New York Zouaves: Airfix French Foreign Legion with
turbans added.  That two of the figures have been broken I hope
was due to accident and not 'plastic fatigue'...

These guys were painted up at least thirty years ago.
These are Union Zouves, Airfix Foreign Legion figures with plasticine turbans added. Understrength at 21 figures, this is, of course, a veteran/crack unit.  It will remain part of my Union Army, and was anyway part of a different brigade from the three other FL-figure units. Unfortunately two of the figures have snapped off at the ankles, and I don't know why or how. The flags will have to be removed from the other three, and that will have to be done carefully, I suspect.  They have been hand drawn on paper and coloured with the type of pens used to make overhead transparency pictures.  The distinctly 'lozenge' shape is not accidental - I find that paper flags 'drape' better if you begin with that shape.

Thursday, September 3, 2015

By The Deep, Six!

The fleet of jeeps and other interesting items recently
received theough the post.  The running officer is there for scale.

A very welcome phone call from Brian last week resulted in my receiving through the letter box a pile of much appreciated additions to my Army Men Project.  I was told about the jeeps - turns out there were 24 of these.  But one or two other interesting items snuck in as well.  Although underscale compared with the largest of my Army Men, this is all to the good.
A double column of  light vehicles - enough to transport a
platoon, at three men per vehicle.
Brian assured me that the alternative fate of these vehicles was to be garbaged, thrown out, discarded, made redundant ... well, you get the idea.  Tossed aside as surplus to requirements.  Ever the softy, I accepted their refugee status and have found them a home...   Nine or ten of these will fetch up as transports for my Kiivar Recon Group infantry platoon, and 3 men per jeep.  The Group will then comprise an armoured car company of 5 vehicles, a HMG technical platoon of 2 MG mounting buggies, an infantry platoon mounted in jeeps, and some support weapons, of which more anon.
Raesharn 909th Rocket Battery.

Meanwhile the above picture depicts what will probably be the equipments of a Raesharn rocket battery.  These will have to be a little 'down tech' from more modern missilery, and more cognate to an extra large 'Katyusha' rocket.  Its size might be explained by the huge payload.  I'll have to write special rules for these.  I'm thinking:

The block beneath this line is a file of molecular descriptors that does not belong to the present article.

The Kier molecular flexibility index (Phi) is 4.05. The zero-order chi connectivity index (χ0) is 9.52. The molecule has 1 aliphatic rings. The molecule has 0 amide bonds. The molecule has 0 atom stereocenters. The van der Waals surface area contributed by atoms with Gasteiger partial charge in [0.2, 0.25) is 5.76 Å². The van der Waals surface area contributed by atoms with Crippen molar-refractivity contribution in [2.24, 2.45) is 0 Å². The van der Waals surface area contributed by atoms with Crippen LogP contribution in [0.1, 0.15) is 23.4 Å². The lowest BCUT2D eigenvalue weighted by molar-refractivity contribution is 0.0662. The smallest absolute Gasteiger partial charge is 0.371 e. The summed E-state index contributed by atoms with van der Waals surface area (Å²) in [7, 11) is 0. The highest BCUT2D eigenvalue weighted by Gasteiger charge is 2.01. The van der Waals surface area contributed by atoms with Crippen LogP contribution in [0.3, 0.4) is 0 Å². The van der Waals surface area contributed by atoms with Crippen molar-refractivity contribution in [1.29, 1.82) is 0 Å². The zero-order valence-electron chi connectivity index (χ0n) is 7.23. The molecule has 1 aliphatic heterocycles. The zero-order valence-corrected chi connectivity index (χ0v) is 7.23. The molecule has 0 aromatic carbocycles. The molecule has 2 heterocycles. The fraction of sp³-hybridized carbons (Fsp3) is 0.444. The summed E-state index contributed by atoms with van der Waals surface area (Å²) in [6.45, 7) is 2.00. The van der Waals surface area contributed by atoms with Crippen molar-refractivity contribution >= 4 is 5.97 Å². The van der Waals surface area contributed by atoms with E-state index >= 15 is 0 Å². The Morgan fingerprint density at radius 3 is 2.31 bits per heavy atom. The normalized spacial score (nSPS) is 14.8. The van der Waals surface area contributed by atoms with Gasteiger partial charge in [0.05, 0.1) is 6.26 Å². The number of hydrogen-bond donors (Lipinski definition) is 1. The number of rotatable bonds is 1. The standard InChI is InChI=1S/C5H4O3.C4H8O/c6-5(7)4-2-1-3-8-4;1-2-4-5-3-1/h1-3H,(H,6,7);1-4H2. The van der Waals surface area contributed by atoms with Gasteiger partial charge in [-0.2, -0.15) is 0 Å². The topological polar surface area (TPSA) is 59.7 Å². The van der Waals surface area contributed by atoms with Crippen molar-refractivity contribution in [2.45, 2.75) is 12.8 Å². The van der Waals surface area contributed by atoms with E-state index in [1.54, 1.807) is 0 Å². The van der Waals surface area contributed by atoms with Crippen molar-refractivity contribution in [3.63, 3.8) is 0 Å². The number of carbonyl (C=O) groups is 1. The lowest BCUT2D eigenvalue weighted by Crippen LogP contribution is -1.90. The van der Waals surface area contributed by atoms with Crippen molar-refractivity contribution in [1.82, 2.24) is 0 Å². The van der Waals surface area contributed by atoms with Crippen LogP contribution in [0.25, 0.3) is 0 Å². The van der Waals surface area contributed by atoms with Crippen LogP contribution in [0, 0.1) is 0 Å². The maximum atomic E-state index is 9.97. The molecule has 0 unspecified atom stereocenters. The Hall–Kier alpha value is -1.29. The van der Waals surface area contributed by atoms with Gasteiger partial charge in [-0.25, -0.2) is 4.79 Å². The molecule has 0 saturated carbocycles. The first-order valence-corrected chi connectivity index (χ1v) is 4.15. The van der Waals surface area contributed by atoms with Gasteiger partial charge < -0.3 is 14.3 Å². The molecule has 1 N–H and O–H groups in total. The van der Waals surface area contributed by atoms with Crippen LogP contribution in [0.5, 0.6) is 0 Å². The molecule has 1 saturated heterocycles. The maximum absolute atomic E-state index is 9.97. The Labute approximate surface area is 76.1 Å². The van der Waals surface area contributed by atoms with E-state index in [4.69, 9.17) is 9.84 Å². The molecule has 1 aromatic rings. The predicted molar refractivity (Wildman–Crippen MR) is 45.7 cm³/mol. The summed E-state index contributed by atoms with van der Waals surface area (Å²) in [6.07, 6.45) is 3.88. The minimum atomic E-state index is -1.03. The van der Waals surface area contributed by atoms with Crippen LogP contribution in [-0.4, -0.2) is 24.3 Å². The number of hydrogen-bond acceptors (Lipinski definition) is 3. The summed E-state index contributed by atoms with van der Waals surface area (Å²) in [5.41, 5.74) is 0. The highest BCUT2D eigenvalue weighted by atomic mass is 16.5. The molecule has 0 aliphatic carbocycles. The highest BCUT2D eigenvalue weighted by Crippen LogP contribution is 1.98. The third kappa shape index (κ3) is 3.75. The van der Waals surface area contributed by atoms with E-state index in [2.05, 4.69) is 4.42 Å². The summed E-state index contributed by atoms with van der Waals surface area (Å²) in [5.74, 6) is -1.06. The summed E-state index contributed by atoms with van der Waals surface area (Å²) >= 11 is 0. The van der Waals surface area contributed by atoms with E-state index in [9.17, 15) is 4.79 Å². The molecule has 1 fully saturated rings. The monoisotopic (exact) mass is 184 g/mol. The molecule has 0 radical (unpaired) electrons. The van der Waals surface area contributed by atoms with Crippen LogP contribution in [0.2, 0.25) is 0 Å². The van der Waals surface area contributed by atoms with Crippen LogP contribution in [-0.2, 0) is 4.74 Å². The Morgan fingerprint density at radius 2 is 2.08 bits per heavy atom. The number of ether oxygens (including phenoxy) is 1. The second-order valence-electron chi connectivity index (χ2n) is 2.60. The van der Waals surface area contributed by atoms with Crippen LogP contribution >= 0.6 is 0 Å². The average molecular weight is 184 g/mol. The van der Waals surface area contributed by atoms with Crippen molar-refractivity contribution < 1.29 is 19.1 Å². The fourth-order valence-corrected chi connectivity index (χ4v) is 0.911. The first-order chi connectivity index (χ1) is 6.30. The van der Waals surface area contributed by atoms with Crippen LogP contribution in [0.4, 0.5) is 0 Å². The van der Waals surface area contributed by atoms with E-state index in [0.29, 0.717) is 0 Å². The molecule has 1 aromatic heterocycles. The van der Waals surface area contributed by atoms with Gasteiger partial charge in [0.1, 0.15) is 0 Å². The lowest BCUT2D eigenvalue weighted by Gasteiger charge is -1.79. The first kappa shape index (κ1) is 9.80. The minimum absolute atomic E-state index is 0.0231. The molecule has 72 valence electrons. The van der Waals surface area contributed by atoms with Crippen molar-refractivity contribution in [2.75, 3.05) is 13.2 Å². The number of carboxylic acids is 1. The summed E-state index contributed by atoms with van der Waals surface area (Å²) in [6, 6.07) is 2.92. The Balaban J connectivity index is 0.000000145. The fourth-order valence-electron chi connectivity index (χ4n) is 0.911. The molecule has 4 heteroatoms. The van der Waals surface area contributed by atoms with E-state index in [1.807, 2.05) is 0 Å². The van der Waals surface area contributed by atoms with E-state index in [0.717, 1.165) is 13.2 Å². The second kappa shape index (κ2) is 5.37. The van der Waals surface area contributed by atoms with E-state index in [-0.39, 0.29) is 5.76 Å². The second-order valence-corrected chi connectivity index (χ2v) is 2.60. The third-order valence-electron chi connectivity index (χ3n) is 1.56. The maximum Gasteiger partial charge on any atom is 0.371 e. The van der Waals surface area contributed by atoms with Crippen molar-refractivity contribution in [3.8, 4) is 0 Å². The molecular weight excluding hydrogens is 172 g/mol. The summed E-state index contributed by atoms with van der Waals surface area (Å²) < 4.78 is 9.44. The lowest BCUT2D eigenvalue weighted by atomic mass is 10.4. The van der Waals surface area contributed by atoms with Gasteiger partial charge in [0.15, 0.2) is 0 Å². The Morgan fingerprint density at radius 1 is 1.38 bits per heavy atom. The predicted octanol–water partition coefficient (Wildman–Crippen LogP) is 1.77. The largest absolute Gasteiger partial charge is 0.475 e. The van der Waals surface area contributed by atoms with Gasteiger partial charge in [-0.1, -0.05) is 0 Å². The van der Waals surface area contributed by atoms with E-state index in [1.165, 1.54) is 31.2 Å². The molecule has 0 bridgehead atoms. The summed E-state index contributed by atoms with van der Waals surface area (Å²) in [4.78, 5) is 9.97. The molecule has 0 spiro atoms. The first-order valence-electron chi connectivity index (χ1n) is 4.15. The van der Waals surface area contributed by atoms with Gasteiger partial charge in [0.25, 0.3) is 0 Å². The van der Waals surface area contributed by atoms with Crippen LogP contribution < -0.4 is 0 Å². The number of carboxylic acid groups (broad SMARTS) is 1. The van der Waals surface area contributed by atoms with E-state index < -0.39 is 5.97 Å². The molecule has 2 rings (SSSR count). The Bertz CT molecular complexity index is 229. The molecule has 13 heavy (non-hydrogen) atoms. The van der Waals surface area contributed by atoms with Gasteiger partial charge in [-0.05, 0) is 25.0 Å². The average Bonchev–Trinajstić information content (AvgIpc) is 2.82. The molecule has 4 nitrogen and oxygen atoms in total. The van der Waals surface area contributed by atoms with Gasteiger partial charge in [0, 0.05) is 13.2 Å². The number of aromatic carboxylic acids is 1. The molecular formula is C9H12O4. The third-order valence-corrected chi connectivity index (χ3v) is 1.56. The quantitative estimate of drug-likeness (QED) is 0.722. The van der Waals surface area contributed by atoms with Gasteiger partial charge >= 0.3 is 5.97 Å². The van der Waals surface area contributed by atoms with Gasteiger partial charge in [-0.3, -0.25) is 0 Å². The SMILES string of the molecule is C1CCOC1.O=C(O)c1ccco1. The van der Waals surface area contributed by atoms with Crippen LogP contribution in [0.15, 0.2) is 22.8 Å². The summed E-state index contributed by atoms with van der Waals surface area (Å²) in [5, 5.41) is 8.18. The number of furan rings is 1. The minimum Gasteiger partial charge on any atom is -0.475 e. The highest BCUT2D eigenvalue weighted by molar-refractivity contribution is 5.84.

Command vehicle, comms, and towed twin launchers.
1.  One-shot deal per rocket, per battle.  Probably, at that, fired in salvo.
2.  Not hugely accurate.  Artillery grid applied for each rocket, instead of for the battery as a whole as for guns, howitzers and mortars, and always on the 'Indirect Fire' grid.
3.  ...But woe betide anyone in its 'beaten zone.' Counts as heavy artillery, and 'Heavy Anti-Tank' for any armoured vehicle covered at least partially by all four central 'on target' squares of the grid.  Not too flash, neither, for bunkers and such that are similarly placed.

The column comprises a command vehicle, comms vehicle, and two rocket tows with their twin launchers.
3 light AA guns with tows.  What I'll do with these three
is uncertain...
Also included in the package were 5 of these interesting pieces of equipment.  It is hard to work out what scale they are meannt to be, but they seems to be AA weapons.  The guns seemed a bit dinky for my Army Men scale, so two of them have been replaced with something more gun like as in the pic below.  These are to be AT/AA Dual Purpose guns.
These two have had their guns replaced, and will serve as
towed dual purpose light AA/AT guns.

The temptation is to to take the gun bits off the trails and place them on jeeps as portee mounted DP guns, then using the trails as the basis for infantry guns.  I'm still thinking about that.  At least one of these will be added to the Kiivar Recon group.
Light DP AA/AT guns in their AT configuration
(i.e. guns in 'flat trajectory mode').  One thing about Fantasy
Worlds: you can invent your own military jargon.

909th Rocket Battery deployed for action.  The vehicles
ought, perhaps, to be parked further off...